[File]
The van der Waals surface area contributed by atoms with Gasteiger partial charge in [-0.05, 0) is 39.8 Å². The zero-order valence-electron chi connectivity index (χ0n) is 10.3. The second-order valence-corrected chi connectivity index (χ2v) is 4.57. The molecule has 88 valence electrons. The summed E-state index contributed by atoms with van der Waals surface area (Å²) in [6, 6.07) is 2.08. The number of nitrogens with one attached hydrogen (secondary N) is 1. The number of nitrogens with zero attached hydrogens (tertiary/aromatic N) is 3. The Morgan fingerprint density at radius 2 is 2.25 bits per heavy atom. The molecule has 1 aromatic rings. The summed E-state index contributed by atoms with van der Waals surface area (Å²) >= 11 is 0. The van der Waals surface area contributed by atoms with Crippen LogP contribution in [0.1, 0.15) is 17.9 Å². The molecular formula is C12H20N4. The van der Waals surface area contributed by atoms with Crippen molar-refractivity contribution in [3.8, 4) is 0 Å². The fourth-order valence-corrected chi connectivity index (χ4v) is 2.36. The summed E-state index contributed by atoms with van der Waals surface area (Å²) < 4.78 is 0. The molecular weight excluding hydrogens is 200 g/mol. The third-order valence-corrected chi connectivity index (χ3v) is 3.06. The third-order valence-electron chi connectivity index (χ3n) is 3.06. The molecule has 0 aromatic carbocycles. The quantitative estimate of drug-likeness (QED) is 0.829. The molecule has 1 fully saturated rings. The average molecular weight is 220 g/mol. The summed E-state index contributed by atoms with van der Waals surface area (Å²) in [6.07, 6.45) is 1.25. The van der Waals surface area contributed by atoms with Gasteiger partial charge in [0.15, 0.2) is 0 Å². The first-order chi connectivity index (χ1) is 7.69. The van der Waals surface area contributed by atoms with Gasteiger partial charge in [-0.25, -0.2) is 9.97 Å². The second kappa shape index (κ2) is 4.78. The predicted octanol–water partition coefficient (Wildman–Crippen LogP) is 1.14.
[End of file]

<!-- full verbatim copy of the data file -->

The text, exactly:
The van der Waals surface area contributed by atoms with Gasteiger partial charge in [-0.05, 0) is 39.8 Å². The zero-order valence-electron chi connectivity index (χ0n) is 10.3. The second-order valence-corrected chi connectivity index (χ2v) is 4.57. The molecule has 88 valence electrons. The summed E-state index contributed by atoms with van der Waals surface area (Å²) in [6, 6.07) is 2.08. The number of nitrogens with one attached hydrogen (secondary N) is 1. The number of nitrogens with zero attached hydrogens (tertiary/aromatic N) is 3. The Morgan fingerprint density at radius 2 is 2.25 bits per heavy atom. The molecule has 1 aromatic rings. The summed E-state index contributed by atoms with van der Waals surface area (Å²) >= 11 is 0. The van der Waals surface area contributed by atoms with Crippen LogP contribution in [0.1, 0.15) is 17.9 Å². The molecular formula is C12H20N4. The van der Waals surface area contributed by atoms with Crippen molar-refractivity contribution in [3.8, 4) is 0 Å². The fourth-order valence-corrected chi connectivity index (χ4v) is 2.36. The summed E-state index contributed by atoms with van der Waals surface area (Å²) < 4.78 is 0. The molecular weight excluding hydrogens is 200 g/mol. The third-order valence-corrected chi connectivity index (χ3v) is 3.06. The third-order valence-electron chi connectivity index (χ3n) is 3.06. The molecule has 0 aromatic carbocycles. The quantitative estimate of drug-likeness (QED) is 0.829. The molecule has 1 fully saturated rings. The average molecular weight is 220 g/mol. The summed E-state index contributed by atoms with van der Waals surface area (Å²) in [6.07, 6.45) is 1.25. The van der Waals surface area contributed by atoms with Gasteiger partial charge in [0.15, 0.2) is 0 Å². The first-order chi connectivity index (χ1) is 7.69. The van der Waals surface area contributed by atoms with Gasteiger partial charge in [-0.25, -0.2) is 9.97 Å². The second kappa shape index (κ2) is 4.78. The predicted octanol–water partition coefficient (Wildman–Crippen LogP) is 1.14.